Mallows Bay "Ghost Fleet" of Shipwrecks to Get Federal Protection

A haunting historic site in the Potomac River will soon be federally protected, under a proposed national marine sanctuary designation.

Photo: Don Shomette

The 18=square-mile section of Mallows Bay encompasses a “ghost fleet” of more than 200 shipwrecks, half of which were wooden steamships built during World War I. Other wrecks date back three centuries. The shipwrecks are often visible above the waterline.

The Mallows Bay-Potomac River National Marine Sanctuary will be the first such sanctuary designated in 19 years. It will be run jointly by the National Oceanic and Atmospheric Administration (NOAA), the State of Maryland, and Charles County. It is the first ever national marine sanctuary in the Chesapeake Bay watershed.

“When you visit Mallows Bay and paddle among  the remains of an underwater fleet, it transports you back in history, all the while enjoying the abundant wildlife that now calls the shipwrecks home. Mallows Bay is a special place that deserves protection forever,” says Kris Sarri, president and CEO of the National Marine Sanctuary Foundation.

The Ghost Fleet of Mallows Bay is the largest and most varied collection of shipwrecks in the western hemisphere. It’s been named a National Treasure by the National Trust for Historic Preservation.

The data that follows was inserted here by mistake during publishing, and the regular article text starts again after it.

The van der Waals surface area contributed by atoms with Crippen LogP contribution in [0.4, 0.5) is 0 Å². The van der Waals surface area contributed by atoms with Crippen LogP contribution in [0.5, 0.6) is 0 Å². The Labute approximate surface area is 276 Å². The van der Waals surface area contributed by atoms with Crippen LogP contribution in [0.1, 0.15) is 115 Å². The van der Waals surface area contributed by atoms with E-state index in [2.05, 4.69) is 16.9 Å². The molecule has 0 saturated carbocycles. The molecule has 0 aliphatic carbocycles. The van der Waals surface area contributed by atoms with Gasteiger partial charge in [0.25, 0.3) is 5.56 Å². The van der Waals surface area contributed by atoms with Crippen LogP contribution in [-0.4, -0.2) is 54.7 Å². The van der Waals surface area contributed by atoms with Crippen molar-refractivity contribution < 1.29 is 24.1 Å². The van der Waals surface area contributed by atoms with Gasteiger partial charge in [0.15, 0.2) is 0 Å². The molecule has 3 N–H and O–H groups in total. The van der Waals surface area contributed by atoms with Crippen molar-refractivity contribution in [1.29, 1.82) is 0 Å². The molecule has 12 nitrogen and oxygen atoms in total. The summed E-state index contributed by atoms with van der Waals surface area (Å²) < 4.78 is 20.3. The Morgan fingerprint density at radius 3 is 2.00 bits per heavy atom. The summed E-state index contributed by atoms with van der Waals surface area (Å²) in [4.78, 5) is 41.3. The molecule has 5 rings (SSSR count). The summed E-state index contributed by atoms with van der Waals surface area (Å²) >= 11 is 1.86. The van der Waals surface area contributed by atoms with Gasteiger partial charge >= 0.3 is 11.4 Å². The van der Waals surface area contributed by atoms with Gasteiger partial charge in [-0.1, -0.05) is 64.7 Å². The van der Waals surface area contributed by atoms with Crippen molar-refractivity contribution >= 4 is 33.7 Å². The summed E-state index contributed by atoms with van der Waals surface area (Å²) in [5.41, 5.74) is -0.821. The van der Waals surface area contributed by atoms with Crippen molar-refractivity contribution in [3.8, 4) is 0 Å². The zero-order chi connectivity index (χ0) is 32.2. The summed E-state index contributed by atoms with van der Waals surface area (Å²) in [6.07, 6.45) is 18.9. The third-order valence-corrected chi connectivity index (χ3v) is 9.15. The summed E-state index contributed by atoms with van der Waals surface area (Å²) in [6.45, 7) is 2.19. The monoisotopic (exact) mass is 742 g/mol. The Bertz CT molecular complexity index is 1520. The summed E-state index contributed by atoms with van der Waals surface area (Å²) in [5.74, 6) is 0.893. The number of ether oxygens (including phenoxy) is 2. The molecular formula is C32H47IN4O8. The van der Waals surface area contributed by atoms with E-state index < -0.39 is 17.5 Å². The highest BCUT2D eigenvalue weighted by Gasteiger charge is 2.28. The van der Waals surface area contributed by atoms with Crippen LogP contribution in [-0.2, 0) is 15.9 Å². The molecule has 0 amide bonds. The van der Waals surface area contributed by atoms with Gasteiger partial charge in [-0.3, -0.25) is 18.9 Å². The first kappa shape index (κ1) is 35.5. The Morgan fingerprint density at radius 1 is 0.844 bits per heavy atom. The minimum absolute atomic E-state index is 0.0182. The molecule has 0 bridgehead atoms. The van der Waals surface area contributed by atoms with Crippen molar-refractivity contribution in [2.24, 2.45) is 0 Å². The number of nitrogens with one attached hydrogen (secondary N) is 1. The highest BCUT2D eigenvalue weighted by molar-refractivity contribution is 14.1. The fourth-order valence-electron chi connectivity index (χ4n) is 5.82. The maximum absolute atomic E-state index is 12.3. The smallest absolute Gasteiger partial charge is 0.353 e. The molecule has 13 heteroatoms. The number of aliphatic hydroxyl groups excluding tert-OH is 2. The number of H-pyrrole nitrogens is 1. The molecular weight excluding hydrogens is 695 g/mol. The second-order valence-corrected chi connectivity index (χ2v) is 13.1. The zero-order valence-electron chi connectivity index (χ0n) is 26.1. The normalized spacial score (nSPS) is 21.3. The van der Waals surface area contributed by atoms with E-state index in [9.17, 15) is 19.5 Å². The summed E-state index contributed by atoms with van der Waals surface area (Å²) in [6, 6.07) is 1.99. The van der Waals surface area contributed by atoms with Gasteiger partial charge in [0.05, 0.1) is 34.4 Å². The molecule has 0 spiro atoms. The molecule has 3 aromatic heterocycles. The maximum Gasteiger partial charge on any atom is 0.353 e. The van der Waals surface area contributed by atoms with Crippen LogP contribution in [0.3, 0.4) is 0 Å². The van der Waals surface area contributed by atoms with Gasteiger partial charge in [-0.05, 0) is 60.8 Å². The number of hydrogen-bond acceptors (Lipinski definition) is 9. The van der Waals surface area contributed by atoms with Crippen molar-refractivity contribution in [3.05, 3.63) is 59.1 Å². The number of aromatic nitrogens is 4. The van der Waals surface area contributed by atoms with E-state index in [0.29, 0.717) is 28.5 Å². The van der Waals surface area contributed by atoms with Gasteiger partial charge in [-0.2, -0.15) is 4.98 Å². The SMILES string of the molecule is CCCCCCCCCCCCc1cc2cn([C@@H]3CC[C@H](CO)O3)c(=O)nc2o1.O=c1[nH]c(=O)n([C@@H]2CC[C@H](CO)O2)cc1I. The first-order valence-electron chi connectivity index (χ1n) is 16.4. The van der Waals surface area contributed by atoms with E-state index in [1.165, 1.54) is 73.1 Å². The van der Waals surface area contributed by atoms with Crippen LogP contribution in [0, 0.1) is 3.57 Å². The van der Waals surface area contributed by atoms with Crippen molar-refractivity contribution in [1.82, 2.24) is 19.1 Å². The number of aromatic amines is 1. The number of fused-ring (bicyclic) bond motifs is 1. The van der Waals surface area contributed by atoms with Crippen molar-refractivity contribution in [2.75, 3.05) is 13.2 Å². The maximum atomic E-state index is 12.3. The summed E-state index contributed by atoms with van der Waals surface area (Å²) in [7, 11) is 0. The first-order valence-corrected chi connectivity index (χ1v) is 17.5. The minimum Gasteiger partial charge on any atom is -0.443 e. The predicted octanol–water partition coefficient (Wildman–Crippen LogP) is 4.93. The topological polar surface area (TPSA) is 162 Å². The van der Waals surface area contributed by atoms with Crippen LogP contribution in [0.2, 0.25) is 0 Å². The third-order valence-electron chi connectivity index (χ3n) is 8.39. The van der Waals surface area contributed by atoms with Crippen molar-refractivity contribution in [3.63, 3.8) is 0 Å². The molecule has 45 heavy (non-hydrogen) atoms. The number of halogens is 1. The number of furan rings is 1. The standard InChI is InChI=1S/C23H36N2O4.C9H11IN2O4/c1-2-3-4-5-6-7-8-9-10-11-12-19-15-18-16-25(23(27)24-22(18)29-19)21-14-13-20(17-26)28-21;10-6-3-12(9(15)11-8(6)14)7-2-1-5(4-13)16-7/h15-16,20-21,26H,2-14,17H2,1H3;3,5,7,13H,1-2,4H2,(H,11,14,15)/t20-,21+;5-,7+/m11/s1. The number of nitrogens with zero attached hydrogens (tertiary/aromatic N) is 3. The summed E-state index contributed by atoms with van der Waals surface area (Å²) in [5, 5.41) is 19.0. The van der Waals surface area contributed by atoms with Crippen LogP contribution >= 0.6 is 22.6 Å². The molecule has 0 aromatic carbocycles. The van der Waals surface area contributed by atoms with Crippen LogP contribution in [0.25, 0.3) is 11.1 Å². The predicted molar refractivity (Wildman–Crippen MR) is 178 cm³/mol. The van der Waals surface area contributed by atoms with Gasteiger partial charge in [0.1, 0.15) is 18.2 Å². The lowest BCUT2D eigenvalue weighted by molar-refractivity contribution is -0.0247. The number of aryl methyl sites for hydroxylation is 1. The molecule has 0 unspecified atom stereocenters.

Historians call Mallows Bay a unique natural resource that provides a link to “important chapters in U.S. history:”

“We commend NOAA for taking this action to promote a historic place that conveys the rise of American industrialism, ingenuity, and a citizen war effort that heralded the emergence of our country as a world power. This designation will ensure that more Americans are able to experience this special place,” says Katherine Malone-France of the National Trust for Historic Preservation.

Mallows Bay also provides habitat for wildlife including bald eagles, herons, and osprey, river otters and beaver, and many fish species. It serves as an outdoor classroom for students, and is a prime spot for SCUBA diving, paddle sports, fishing, and bird-watching.

The sanctuary has been a long time coming: the state submitted the nomination in 2014, with Charles County and a large coalition of supporters, including the National Marine Sanctuary Foundation, the National Trust for Historic Preservation, and Chesapeake Conservancy. It is expected to be finalized by the end of 2019.

-Meg Walburn Viviano